WEST LAFAYETTE, Ind. (Inside INdiana Business) – A Purdue University-affiliated startup is receiving a $2 million grant from the National Institute on Aging. Neurodon, a biotech startup located in the Purdue Research Park of Northwest Indiana, says the funding will help fast-track molecules that could improve memory and reduce Alzheimer’s disease neurodegeneration.
The Neurodon team is working with scientists at Purdue and Northwestern University on targeted neuroprotective molecules that it says have been shown to improve memory and cognition in preclinical models of Alzheimer’s disease.
“We are on a mission to find a cure for Alzheimer’s and do not plan to stop until we succeed,” said Russell Dahl, chief executive officer of Neurodon. “This grant will help us move forward and much closer to human trials.”
Purdue says the Phase II grant comes after team members successfully completed the Phase I work, where they narrowed down the molecules to select a few of the most promising candidates to help Alzheimer’s patients.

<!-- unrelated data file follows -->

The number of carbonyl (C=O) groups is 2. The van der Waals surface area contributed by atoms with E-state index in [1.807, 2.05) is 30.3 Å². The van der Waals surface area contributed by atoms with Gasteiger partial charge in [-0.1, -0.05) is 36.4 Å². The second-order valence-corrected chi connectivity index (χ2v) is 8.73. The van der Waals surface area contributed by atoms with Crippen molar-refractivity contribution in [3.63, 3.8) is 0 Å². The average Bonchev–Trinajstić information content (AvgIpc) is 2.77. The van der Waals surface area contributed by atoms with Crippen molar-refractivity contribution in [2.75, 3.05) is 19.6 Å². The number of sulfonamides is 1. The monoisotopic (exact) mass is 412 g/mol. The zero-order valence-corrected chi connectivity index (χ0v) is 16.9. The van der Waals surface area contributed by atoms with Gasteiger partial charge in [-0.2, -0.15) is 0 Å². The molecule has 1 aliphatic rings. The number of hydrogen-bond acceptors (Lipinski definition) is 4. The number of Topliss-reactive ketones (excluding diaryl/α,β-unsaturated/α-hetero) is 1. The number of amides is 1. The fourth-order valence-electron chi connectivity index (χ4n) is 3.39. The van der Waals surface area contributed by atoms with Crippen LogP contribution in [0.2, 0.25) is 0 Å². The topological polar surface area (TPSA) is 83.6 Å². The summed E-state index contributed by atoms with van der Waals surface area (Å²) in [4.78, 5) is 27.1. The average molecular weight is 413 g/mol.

“We have brought together scientists and researchers from Purdue and Northwestern who have the expertise to move this forward and eventually provide new options for patients and their families,” said Dahl.
Dahl will work closely with the Purdue Institute for Integrative Neuroscience.
Purdue says Neurodon is working toward discovering neuroprotective drugs. Dahl and his team research treatments to different cell death illnesses, such as Alzheimer’s disease, Parkinson’s disease and amyotrophic lateral sclerosis.